What an amazing invention. Wouldn't this not only let him be mobile, but also be giving his leg muscles a slight workout, possibly preventing muscle atrophy? So many possible applications for something like this!


I thought the same. The unfortunate people who can't move about have to concern themselves with the state of their organs and general atrophy of the musculature. This will keep their circulation (and endocrine system) moving nicely - I think.

Thanks everyone for taking a brief moment to experience something other than mayhem and grief.



posted on May, 2 2011 @ 02:46 PM
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Ouch $150,000 price tag on that bad boy though...



posted on May, 2 2011 @ 02:55 PM
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i like the idea, but it really looks like a pain in the ass.

How do you expect them to get in and out of cars? Instead of just hopping of the chair in, they would need a good 15 minutes at least to get in and out.


still waiting for cyborg legs...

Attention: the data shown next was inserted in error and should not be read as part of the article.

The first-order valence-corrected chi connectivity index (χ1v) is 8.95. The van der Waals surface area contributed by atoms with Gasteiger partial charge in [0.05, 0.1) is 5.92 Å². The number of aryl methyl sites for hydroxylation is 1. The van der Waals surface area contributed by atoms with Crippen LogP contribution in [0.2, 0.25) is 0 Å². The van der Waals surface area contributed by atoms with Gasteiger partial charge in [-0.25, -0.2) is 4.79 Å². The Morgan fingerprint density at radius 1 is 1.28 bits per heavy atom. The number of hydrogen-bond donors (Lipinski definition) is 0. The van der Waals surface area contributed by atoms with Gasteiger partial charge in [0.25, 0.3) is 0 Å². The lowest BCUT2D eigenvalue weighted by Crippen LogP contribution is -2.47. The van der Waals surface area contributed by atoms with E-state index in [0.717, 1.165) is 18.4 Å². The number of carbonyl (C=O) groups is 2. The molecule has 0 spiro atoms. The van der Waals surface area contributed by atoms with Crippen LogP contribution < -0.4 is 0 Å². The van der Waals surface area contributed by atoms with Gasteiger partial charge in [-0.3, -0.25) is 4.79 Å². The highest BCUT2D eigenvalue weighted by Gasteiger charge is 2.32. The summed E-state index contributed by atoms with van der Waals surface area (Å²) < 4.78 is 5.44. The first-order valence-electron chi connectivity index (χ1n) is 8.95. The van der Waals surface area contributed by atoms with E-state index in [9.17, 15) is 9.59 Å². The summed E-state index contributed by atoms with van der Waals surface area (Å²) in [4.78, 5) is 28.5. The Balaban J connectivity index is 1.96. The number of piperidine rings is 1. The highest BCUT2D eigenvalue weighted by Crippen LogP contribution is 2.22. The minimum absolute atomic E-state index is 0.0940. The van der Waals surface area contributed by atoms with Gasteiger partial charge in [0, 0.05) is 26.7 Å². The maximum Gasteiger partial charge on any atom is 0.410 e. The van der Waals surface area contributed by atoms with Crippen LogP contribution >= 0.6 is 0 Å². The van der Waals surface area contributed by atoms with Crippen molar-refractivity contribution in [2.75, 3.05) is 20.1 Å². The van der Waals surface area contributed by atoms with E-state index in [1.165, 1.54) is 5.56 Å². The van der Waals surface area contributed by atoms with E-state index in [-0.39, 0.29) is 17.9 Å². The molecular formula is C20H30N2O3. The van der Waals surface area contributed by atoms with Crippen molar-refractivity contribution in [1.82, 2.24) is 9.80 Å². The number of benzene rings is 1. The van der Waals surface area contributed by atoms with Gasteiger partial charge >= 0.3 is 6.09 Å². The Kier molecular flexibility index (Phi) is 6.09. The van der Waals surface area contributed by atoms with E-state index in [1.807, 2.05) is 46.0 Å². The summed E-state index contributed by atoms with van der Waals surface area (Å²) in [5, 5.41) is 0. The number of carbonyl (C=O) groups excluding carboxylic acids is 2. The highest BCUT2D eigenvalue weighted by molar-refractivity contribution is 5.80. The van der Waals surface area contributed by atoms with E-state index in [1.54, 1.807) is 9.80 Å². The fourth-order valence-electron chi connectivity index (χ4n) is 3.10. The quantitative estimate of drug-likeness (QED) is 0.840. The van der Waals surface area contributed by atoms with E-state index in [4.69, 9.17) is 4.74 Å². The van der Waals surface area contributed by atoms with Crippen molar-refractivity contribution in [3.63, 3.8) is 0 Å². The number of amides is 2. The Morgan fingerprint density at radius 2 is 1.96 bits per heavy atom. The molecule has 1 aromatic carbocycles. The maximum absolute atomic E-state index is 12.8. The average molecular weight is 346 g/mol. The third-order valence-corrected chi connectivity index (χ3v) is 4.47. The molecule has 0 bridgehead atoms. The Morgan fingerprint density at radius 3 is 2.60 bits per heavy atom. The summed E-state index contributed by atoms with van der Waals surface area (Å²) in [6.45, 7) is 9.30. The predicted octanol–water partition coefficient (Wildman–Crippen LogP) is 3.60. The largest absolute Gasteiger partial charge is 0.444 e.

posted on May, 2 2011 @ 02:56 PM
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reply to post by TKDRL
 


I think that if it works out, the cost might be greatly offset by the conditions and treatments a person needs after being immobile for decades. Plus (maybe) the price might come down if more of them are produced...

But then... if the medical/insurance industry has it's way, this wont ever be available to anyone who can't afford to have it custom made (big pharma profits first - you know.)



posted on May, 2 2011 @ 03:03 PM
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reply to post by Maxmars
 


S & F

Thanks for the well needed non Gloom and Doom story.
It's greatly appreciated. I too think they'll need to get the cost way down before others could take advantage of this technology.

I hope it keeps developing.




posted on May, 2 2011 @ 03:07 PM
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Originally posted by Kurokage
That is just amazing, it some what reminds me of Robocop. It also has some similarities to the Japanese robot, the name escapes me at the moment but its something like Asimo. It must be better than a wheelchair, and with a bit more access.